Unwanted thoughts

How disciplined is your mind?  Try this experiment.  For the next five minutes, do not think of a white bear.  Not even once.  Got it?  Don’t think of a white bear.

Most people can’t do it.

Harvard psychologist Daniel Wegner has been studying people’s ability to suppress unwanted thoughts since 1987.  He found, paradoxically, that trying hard to stop thinking about something can make us think it about it even more.  Wegner writes that we suppress thoughts “when we want to stop thinking of something because it is frightening, disgusting, odd, inconvenient, or just annoying.  And when we succumb to that initial impulse to stop, the snowballing begins. We try and fail, and try again, and find that the thought is ever more insistent for all our trying.”

Sound familiar?

I came across Wegner’s work in a book entitled Opening Up by another psychologist, James Pennebaker, who has made a career of studying the beneficial effects of openly expressing and exploring one’s emotions–verbally or in writing–after suffering trauma.  It’s normal for trauma victims to experience the unwelcome intrusion of painful thoughts and memories, and sufferers may naturally try to suppress them.  But the strategy backfires.  Sufferers pay a high price in stress from the hard work of keeping their emotions at bay (he calls this “inhibition”), and the thoughts become more insistent rather than less.  By contrast, talking freely about traumatic experiences–which Pennebaker calls “confession”–is often unpleasant at first, but over time reduces the symptoms of stress and confers other health benefits.

As I read Pennebaker, I wondered, what might this mean for the Christian practice of confession?  My thoughts wandered to the Psalms:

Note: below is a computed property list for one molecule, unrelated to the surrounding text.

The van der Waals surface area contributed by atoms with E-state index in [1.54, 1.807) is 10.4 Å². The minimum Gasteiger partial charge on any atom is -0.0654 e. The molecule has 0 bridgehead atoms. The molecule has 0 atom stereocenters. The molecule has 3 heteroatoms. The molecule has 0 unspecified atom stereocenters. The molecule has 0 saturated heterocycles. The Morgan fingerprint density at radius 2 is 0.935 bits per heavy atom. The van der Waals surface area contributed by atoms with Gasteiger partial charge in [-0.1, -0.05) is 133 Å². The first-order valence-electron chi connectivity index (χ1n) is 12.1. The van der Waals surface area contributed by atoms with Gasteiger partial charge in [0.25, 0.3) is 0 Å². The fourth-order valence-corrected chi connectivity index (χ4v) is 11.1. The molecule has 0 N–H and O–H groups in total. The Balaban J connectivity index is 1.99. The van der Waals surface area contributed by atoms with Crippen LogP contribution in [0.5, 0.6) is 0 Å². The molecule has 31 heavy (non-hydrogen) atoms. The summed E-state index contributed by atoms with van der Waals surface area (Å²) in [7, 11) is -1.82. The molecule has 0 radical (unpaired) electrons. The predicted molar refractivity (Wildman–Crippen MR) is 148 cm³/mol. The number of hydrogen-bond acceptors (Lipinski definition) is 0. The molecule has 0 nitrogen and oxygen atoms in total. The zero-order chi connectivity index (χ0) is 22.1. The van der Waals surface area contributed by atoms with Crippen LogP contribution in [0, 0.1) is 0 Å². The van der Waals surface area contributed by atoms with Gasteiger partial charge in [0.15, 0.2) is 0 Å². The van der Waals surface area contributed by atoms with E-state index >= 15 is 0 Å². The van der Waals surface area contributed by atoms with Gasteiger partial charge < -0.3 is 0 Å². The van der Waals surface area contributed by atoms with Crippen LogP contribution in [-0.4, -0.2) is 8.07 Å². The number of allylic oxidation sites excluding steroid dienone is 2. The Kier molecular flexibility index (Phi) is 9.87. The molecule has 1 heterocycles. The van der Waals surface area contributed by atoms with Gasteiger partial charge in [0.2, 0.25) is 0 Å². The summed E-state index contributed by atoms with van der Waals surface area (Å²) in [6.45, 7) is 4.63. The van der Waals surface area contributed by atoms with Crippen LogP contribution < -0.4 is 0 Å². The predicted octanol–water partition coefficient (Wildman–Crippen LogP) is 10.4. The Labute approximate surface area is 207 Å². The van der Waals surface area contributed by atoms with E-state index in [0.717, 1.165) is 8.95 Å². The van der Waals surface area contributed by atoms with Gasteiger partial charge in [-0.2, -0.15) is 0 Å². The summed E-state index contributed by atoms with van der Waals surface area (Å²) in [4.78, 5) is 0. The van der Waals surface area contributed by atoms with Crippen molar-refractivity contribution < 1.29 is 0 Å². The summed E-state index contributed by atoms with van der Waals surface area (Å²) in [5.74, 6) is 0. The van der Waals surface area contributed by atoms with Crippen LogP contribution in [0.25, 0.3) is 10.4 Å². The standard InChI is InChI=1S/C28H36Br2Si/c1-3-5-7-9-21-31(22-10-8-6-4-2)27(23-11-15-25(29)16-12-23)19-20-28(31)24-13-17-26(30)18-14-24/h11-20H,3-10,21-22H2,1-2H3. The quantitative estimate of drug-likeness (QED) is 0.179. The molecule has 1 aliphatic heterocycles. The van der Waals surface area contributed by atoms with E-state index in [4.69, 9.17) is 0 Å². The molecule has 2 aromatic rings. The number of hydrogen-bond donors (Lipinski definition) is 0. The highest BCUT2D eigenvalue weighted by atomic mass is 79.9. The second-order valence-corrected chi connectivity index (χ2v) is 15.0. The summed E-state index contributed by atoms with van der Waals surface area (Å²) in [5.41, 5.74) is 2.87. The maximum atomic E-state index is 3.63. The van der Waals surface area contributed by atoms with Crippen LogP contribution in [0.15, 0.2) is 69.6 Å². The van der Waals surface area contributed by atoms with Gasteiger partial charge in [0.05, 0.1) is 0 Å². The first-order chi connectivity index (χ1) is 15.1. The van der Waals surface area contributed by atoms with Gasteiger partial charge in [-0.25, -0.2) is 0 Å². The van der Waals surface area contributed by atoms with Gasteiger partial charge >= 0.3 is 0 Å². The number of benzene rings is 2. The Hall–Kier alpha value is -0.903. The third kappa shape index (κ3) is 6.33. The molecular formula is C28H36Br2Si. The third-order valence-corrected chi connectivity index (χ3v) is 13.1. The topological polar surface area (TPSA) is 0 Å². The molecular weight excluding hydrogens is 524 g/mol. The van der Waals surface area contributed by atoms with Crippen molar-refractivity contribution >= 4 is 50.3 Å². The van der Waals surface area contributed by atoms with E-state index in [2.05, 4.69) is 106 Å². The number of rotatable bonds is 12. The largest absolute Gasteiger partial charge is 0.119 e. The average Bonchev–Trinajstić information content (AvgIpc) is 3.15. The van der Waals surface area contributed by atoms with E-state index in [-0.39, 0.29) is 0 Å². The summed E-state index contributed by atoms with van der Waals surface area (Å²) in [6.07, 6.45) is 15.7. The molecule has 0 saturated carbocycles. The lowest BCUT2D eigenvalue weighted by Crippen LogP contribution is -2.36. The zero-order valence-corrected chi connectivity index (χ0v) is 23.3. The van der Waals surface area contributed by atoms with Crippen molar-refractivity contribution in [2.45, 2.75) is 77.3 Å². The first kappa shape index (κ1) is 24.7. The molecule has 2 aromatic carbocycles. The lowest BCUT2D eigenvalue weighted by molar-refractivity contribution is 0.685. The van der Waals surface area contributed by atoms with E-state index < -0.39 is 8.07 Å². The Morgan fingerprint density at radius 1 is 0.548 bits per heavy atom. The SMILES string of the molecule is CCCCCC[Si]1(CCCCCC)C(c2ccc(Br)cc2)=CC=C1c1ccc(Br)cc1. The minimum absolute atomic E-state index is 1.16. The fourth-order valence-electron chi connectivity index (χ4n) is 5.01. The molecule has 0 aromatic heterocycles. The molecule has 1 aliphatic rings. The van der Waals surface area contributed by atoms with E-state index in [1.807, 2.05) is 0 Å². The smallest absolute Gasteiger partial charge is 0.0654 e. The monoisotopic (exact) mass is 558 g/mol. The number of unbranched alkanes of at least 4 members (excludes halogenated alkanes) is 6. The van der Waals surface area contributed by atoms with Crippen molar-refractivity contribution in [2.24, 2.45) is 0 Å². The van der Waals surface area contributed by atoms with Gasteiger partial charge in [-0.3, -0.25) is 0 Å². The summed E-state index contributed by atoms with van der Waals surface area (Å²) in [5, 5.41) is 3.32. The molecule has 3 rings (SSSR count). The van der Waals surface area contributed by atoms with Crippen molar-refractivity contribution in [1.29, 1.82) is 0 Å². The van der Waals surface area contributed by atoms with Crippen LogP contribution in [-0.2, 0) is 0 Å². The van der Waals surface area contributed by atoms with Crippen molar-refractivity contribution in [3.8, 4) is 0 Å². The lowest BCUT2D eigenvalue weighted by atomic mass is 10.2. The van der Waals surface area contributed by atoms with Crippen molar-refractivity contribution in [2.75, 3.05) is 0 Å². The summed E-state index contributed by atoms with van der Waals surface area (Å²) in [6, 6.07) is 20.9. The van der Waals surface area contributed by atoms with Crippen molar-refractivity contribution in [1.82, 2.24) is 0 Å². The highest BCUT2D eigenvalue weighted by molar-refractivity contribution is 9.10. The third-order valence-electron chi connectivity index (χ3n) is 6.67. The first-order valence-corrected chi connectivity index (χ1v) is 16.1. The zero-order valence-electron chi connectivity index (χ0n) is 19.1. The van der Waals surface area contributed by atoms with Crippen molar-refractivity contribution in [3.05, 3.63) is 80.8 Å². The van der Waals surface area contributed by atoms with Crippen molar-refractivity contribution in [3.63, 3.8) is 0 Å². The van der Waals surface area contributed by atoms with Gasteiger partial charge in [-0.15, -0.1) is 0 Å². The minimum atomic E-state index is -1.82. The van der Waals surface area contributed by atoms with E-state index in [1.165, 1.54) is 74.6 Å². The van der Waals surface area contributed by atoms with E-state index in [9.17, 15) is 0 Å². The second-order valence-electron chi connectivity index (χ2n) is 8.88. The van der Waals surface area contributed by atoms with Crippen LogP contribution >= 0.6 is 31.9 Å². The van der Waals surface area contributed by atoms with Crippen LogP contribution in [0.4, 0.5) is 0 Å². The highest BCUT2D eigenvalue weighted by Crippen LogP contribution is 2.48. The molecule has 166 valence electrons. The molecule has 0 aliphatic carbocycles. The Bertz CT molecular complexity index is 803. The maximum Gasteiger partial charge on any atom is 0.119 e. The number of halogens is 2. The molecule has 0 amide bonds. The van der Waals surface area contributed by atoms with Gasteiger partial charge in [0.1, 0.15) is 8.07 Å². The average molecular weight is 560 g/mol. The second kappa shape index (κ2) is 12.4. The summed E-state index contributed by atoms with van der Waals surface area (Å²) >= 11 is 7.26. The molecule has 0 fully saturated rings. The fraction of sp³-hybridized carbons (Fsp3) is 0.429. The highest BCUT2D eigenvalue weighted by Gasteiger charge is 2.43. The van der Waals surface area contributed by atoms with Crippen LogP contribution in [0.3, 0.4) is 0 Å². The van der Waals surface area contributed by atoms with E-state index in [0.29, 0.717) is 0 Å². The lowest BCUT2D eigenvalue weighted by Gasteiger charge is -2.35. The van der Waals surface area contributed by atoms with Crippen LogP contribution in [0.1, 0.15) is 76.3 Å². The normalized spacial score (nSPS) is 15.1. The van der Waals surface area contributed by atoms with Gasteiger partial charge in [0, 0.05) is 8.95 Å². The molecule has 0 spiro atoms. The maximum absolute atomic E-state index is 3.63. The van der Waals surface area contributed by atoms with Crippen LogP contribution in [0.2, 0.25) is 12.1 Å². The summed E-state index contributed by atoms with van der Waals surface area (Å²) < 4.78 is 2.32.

When I kept quiet, my bones wore out; I was groaning all day long—every day, every night!—because your hand was heavy upon me.  My energy was sapped as if in a summer drought.  So I admitted my sin to you; I didn’t conceal my guilt.  “I’ll confess my sins to the Lord, ” is what I said.  Then you removed the guilt of my sin. … You who are righteous, rejoice in the Lord and be glad!  All you whose hearts are right, sing out in joy!  (Ps 32:3-5, 11, CEB)

But do we practice confession?  I don’t know about you, but I have sometimes taken Paul’s words, “we take every thought captive to obey Christ” (2 Cor 10:5, NRSV), as meaning something akin to thought suppression.  Anger, lust, envy: Oh, no, there it is again.  Go away!  Don’t think about it.  Don’t think about it.  Don’t think about it.  And behind the suppression is a feeling of defensiveness and shame, like a little boy about to steal something from his parents and hearing footsteps in the hall.

And I have read Paul’s words about being “dead to sin” (Rom 6:11) as if it were a continual reprimand: You know you could really stop thinking those terrible thoughts if you just tried harder.  You’re just making a mockery of the cross!  Somehow, the other part of that verse, about being “alive to God in Christ Jesus” (NRSV), under grace instead of law, gets drowned out.

Merely trying to bury sinful or unwanted thoughts won’t make them go away, and how we handle them shows something of what kind of a Father we think God is.  Do we relate to him as a punitive or disapproving disciplinarian who waits to catch us in some private misdeed?  This is a Father from whom we hide, one before whom we suppress and deny what is within us.

Or, as the apostle John insists, is it that we confess our sins to a Father who is faithful and forgiving (1 John 1:9)?  It makes a difference.

There are many helpful ways to explore our emotions after traumatic experiences.  As Wegner observes, what many of them share in common is a non-judgmental acceptance of the emotions themselves, which allows us the freedom to make sense of our experiences without fear.

I’m not suggesting that as Christians we should suspend moral judgments of our thoughts or behavior.  But I am suggesting that we must accept the judgment that God has already made: our sin requires redemption of the most miraculous kind.  And we must also accept that God really is as gracious and patient, loving and kind as Scripture describes him to be.

Confession should not have to be something God wrests from us when we have failed spectacularly and have nowhere to hide.  It should be part and parcel of an ongoing, constant conversation that grows from the sure knowledge that there is no need to hide.  We are free to talk to our Father, anytime, anywhere, about anything: our deepest disappointments and blackest feelings, our highest hopes and brightest joys.

What are we waiting for?

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